Saturday, December 12, 2009

Landon House

landon house
Landon House from Architectural Concepts

The Landon House was built along the Rappahannock River in Virginia as a silk mill in 1754. It was relocated (by barge!) to Urbana, Maryland in 1840 where it became The Shirley Female Academy and then the Landon Military Academy & Institute.

During the first Maryland campaign of the Civil War, it was the headquarters of General James Ewell Brown "Jeb" Stuart. Virginia gentleman that he was, Stuart hosted several social events at Landon, including the renowned Sabers and Roses Ball, a soiree for the rebel troops.

The ball was held on September 8, 1862. Twenty-four hours later, the Battle of Antietam, the bloodiest day of combat in American history, erupted.

The house was a hospital for both Union and Confederate troops during the battle and still has the original signed and dated Civil War “lightning sketches” on its walls, drawn by Yankee and Rebel soldiers.

Portraits of Abraham Lincoln and Jefferson Davis, along with General Robert E. Lee, remain. Landon House, located on the Urbana Pike, is on the National Register of Historic Places and is a stop on Maryland’s Civil War Trails program.

Since the hospital days, employees and visitors have witnessed many eerie events in the Landon House and on its property.

The house is reportedly haunted by the civil war soldiers who died in the building, seen by many Landon guests. Orbs are also common phenomena. Ghostly lights have been seen moving through the house late at night.

These soldiers are thought to be residual hauntings, energy that is left behind after an especially emotional or traumatic experience. Death would certainly qualify as one such experience.

Folks who have taken pictures sometimes find Civil War soldiers in the developed prints. One pair of reenactors allegedly have a snapshot of a ghostly apparition looking out of the windows, keeping an eye on them as they toured the house.

Construction workers told of a Union soldier who walked out the nearby woods, waved to them, and disappeared. There were no reenactors or anyone in costume on the site that day.

One reb soldier that has reportedly never left is Colonel Luke Tiernan Brien, an aide to Stuart, who has been seen sitting in a rocking chair on the front porch, looking out over his property (he was a later owner of the Landon House). He died in 1912. More often, the chair is reported rocking by itself.

An old spirit is sometimes reported to roam the house halls; many assume it's Brien, still padding around his old digs.

One spooked-out part of the house is the basement area. It is believed to be home to the slaves who were once held there. If you visit this spot, it's said that you may encounter an icy cold sensation, the sense of being watched, and maybe a tap from an unseen entity.

The basement is also home to one of Landon's prized legends, the ghostly hounds. The cellar wall has unexplained scratch marks from claws on the wall, and the most common paranormal report from Landon is the howling of dogs, heard from the deepest level of the house.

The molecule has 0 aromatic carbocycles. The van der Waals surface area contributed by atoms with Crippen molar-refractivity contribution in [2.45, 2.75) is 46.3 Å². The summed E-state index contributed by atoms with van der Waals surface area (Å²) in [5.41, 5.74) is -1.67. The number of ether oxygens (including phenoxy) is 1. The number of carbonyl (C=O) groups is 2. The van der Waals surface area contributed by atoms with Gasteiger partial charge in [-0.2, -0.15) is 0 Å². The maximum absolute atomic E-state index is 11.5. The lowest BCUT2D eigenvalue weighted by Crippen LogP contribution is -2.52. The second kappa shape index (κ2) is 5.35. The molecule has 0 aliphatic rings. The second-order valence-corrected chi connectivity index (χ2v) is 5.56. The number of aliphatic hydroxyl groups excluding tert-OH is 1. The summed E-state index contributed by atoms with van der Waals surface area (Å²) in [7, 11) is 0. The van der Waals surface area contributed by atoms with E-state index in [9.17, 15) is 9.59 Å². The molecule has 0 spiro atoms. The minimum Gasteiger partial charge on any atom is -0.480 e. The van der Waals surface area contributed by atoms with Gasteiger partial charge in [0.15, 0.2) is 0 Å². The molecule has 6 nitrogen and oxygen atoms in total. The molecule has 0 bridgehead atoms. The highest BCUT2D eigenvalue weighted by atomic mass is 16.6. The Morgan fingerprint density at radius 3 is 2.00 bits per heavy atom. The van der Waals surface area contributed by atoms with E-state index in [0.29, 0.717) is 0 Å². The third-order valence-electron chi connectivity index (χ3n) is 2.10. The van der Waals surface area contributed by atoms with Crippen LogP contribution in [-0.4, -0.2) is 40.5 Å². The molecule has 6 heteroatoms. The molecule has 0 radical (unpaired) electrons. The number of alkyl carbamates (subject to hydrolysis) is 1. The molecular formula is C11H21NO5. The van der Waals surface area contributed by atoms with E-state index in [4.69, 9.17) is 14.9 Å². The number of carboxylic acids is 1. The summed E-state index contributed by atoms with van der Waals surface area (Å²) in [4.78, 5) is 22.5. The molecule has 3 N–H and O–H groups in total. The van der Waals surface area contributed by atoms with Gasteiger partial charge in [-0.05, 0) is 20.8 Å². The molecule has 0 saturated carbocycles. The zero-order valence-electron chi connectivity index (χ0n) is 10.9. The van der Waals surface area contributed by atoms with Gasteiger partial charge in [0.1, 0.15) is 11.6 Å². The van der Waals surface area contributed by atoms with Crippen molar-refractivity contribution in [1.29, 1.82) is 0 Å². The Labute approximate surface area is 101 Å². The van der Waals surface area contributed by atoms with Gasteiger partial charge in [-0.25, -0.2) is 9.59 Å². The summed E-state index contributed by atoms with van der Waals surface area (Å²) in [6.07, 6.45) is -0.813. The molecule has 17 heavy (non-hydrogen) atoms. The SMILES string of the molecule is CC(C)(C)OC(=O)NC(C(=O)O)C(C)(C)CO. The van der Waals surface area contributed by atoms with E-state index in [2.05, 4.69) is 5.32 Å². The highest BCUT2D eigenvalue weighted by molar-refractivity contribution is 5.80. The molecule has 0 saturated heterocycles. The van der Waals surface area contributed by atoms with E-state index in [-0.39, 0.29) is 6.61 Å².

They're supposed to be the remnants of an ethereal pack of dogs that were kept in the basement over the years by a variety of owners, used for hunting, as an early home-security system, and to keep the slaves from escaping.

Another famous pooch spook haunts Landon. The dog was accompanying its owner during the battle of Antietam, was wounded, and brought to Landon House, where it died. It's never left.

One photographer captured a ghostly woman and her dog in one picture; pooches apparently were a big part of Landon's early history.

And there are the more mundane reports, such as Civil War music playing, and rolling cannon balls. But not all the ghosties are from the Civil War. A couple of apparitions are from the Shirley Female Academy days.

There is a legend about a woman whose baby died at birth. The woman lost it; she sat in a rocker and rocked the dead baby for three days before admitting it was gone. Her spook has allegedly been seen on the balcony entrance of her room at night.

A ghostly woman in white is rumored to roam the second-floor rooms. And she's on a mission - it's said that she's doing a bedtime check, looking for children to tuck into bed. A kid or two have even reported her visit to their parents. There's nothing like the ministrations of a netherworld nanny to speed you off to dreamland.

The Landon House, now a wedding and events center, embraces its spookiness. "We are happy to include an historic tour or 'ghost walk' of Landon House with your special event at no extra charge" boasts its website.

A Landon House Ghost Walk is hosted every Friday evening from April through September. It even rents out to paranormal groups that want to spend an evening tracking down Landon House legends.

So if you're planning to take the plunge or celebrate a big event and don't mind a couple of twilight zone gatecrashers, the Landon House is your haunt.

3 comments:

dyeve said...

Super blog. I am glad that I met on the Internet. Congratulations! U deserved; and the theme and the posts are very interesting. A splendid night!..smiles

Ron Ieraci said...

Thanks, dyeve. Glad you like the tales.

Stewart Sifakis said...

I stayed there for three nights during the 1972 McGovern Campaign. Never saw nor heard anything paranormal. Humbug.